[Unpublished, 1985].  p.The Expert Group Meeting on Remittances From International Labour Migration was held at the Economic and Social Commission For Asia and the Pacific (ESCAP) in Bangkok from 2-4 September, 1985. The titles of papers presented at the meeting include 1) Banking and Other Facilities For Remittances by Migrant Workers from the ESCAP Region to the Middle East, 2) Remittances from International Labour Migration: A Case Study of Bangladesh, 3) Labour Migration and Remittances in Pakistan, 4) Remittances of Indian Migrants to the Middle East: An Assessment with Special Reference To Migrants From Kerala State, 5) An Assessment of West Asian Demand For Migrant Workers from the ESCAP Region, 6) Labour Migration and Remittances in the Republic of Korea, 7) Issues in International Labour Migration Remittance, 8) Prospects or Joint Ventures and Other Forms of Economic Co-operation Between the Middle Eastern Oil Exporting Countries and the Labour Exporting Developing Countries in the ESCAP Region in the Context of Remittances From Labour Migration, 9) Overseas Employment and Remittances: A Case Study of the Philippines, 10) International Labour Migration and Remittances: Experience in Thailand, and 11) Report of the Expert Group Meeting on Remittances From International Labour Migration.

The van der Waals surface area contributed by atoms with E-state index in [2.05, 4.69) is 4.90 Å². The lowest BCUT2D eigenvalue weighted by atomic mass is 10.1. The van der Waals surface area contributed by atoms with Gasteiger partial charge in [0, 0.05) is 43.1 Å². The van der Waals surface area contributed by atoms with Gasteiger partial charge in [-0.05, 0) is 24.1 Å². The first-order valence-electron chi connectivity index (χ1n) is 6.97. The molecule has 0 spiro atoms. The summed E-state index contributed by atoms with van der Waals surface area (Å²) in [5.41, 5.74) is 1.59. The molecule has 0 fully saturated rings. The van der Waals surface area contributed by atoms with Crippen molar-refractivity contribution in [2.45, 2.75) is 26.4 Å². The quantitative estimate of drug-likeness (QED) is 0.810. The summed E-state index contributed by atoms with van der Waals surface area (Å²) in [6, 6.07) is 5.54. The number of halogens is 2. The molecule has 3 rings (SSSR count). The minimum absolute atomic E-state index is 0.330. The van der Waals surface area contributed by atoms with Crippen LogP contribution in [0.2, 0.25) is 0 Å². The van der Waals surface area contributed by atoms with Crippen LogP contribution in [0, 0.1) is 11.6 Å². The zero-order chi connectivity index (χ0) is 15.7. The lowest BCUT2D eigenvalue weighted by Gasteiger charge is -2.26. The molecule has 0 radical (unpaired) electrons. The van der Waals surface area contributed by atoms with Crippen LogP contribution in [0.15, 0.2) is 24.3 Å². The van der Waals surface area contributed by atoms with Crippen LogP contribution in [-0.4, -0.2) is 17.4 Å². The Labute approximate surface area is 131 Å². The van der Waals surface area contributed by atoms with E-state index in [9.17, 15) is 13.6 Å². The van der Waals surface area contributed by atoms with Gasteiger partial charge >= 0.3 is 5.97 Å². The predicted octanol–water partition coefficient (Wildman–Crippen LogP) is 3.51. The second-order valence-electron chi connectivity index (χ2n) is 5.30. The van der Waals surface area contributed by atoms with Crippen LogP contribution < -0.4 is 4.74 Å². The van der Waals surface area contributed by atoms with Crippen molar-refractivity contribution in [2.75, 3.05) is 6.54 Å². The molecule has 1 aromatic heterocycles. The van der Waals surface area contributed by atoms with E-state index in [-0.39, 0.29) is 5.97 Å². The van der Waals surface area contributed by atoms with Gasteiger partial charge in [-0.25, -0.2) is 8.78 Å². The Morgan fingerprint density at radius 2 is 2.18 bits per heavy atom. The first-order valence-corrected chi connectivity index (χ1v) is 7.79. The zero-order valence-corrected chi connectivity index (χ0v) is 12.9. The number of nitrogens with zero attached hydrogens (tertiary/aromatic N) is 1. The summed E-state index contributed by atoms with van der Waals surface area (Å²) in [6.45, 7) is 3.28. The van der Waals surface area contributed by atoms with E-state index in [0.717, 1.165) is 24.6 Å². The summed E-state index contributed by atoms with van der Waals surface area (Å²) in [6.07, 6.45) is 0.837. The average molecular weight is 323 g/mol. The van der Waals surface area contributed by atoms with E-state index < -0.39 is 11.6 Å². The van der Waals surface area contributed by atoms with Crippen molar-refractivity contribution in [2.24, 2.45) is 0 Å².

INTERNATIONAL MIGRATION REVIEW. 1988 Spring; 22(1):4-27.The immigration of ECOWAS (Economic Community of Western African States) citizens into Nigeria following the 1980 ECOWAS treaty on international migration is discussed. Consideration is given to international migration in Nigeria before and after the treaty, the effect of Nigeria's oil boom on immigration, and the impact of drought and war in other parts of Western Africa. Factors leading to the expulsion of ECOWAS aliens, and public response to the order, are also examined. Data are from official sources. (ANNOTATION)